WASHINGTON – Karine Jean-Pierre is taking over the most visible supporting role in the Biden administration, becoming the president’s press secretary after Jen Psaki departs Friday.
Jean-Pierre, who had served as Psaki’s chief deputy, is the first Black woman and first openly LGBTQ person to hold the top position.
“This is a historic moment, and it’s not lost on me,” Jean-Pierre said when her appointment was announced May 5.
Biden had asked Jean-Pierre in an Oval Office meeting that afternoon if she would serve as press secretary.
“Karine not only brings the experience, talent and integrity needed for this difficult job,” Biden said in a statement, “but she will continue to lead the way in communicating about the work of the Biden-Harris Administration on behalf of the American people .”
Here’s what led to that moment:
What did Jean-Pierre do before joining the Biden administration?
Prior to joining the White House, Jean-Pierre worked as chief public affairs officer for MoveOn.org and as an NBC and MSNBC political analyst. She was regional political director for the White House Office of Political Affairs during the Obama-Biden administration and deputy battleground states director for President Barack Obama’s 2012 reelection campaign.
Psaki described Jean-Pierre as a “longtime adviser” to Biden and his wife, Jill, having worked with both during the Obama administration.
“Jill and I have known and respected Karine a long time and she will be a strong voice speaking for me and this administration,” Biden said in his May 5 statement.
Jean-Pierre makes history for Black women, LGBTQ community
Filling in for Psaki in May 2021, Jean-Pierre became the first Black woman in decades to lead a White House press briefing.
Judy Smith, deputy press secretary to President George HW Bush, was the first Black woman to do so in 1991 and was the inspiration behind the Olivia Pope character in the hit show “Scandal.”
Jean-Pierre said that she never doubted, as a woman of color, that she could be in her current position one day.
“No, not at all. I just worked hard towards it,” she told reporters when her appointment was announced. “But I understand how hard it is. I do. We all do. But just keep working hard towards it.”
Jean-Pierre also said she understands how important it is for many people in many different communities “that I stand on their shoulders and I have been throughout my career.”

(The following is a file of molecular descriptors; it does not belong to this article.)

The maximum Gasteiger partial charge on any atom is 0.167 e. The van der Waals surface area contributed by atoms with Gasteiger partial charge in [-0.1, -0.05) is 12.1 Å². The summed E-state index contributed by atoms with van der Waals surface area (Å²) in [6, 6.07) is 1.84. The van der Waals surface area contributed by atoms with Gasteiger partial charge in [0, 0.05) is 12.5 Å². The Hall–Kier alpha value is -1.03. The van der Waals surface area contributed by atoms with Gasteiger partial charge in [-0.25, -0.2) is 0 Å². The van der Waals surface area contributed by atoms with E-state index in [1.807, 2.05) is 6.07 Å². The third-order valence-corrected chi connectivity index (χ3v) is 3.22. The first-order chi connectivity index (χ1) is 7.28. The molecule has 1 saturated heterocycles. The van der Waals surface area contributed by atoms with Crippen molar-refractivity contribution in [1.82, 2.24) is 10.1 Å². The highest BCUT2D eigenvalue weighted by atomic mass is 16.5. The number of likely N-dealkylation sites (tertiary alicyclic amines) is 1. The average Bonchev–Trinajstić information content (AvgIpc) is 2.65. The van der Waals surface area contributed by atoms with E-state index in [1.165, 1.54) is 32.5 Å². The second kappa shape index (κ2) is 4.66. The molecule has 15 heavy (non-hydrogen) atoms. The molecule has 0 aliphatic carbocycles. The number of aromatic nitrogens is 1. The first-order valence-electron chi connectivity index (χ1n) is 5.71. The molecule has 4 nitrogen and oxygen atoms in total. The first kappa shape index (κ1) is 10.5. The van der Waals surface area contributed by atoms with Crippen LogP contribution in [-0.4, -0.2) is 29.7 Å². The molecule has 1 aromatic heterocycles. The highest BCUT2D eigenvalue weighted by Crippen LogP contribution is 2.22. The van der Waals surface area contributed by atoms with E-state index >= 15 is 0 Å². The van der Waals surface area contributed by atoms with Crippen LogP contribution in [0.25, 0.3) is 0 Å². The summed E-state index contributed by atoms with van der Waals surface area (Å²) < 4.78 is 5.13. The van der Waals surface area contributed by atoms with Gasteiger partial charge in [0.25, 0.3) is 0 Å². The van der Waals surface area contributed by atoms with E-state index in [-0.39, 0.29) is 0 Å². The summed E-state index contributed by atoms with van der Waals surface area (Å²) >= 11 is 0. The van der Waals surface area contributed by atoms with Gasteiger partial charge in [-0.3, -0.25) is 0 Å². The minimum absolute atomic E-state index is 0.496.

Psaki said her successor will “give a voice to so many” and show “what is truly possible when you work hard and dream big.”
“Representation matters,” Psaki said.
Is Jean-Pierre married or have children?
Jean-Pierre and her partner, CNN correspondent Suzanne Malveaux, have a daughter.
Jean-Pierre told The Haitian Times she was thinking about her daughter and the future of the country when she decided to join Biden’s 2020 campaign.
“I looked at her and I thought to myself, ‘There is no way I can not get involved in this election,’ ” Jean-Pierre told the paper in 2020.
What is Jean-Pierre’s style?
When Psaki and Jean-Pierre prepared for the start of the administration, they discussed how to build what Psaki called a drama-free workplace, “where we, on our best days, we’re rebuilding trust with the public.”
Psaki, who has been praised as one of the best briefers to hold the high-pressure position, said Jean-Pierre will bring her “own style, brilliance and grace to the podium.”
“She is passionate. She is smart and she has a moral core that makes her not just a great colleague, but an amazing mom and human,” Psaki said. “Plus, she has a great sense of humor.”
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Jean-Pierre’s Immigrant Story
The daughter of Haitian immigrants, Jean-Pierre was born in Martinique and raised in New York City.
On of the goals of her 2019 book, “Moving Forward,” was to tell the immigrant story – something she thought was particularly important because of the “anti-immigrant rhetoric” from the Trump White House.
Immigrants quickly realize the better life they’re seeking in America is not that easy, she said in a CBS News interview during her book tour.
“The constantly got knocked down,” she said of her parents. “They got up and that’s where I got my resilience from.”
Jean-Pierre dedicated her book to “anyone who has ever been told no in their life.”
Jean-Pierre’s advice for others
After joining the Columbia University faculty in 2014, Jean-Pierre’s students would often ask how she got where she was. It took her a while to figure out the best career advice from her. It came down to: Follow your passion. Follow what you believe in.
“I think if you are passionate about what you want to be or where you want to go and you work very hard to that goal, it will happen,” she told reporters May 5. “And, yes, you’ll be knocked down and you’ll have some tough times. And it won’t be easy all the time, but the rewards are pretty amazing, especially if you stay true to yourself.”
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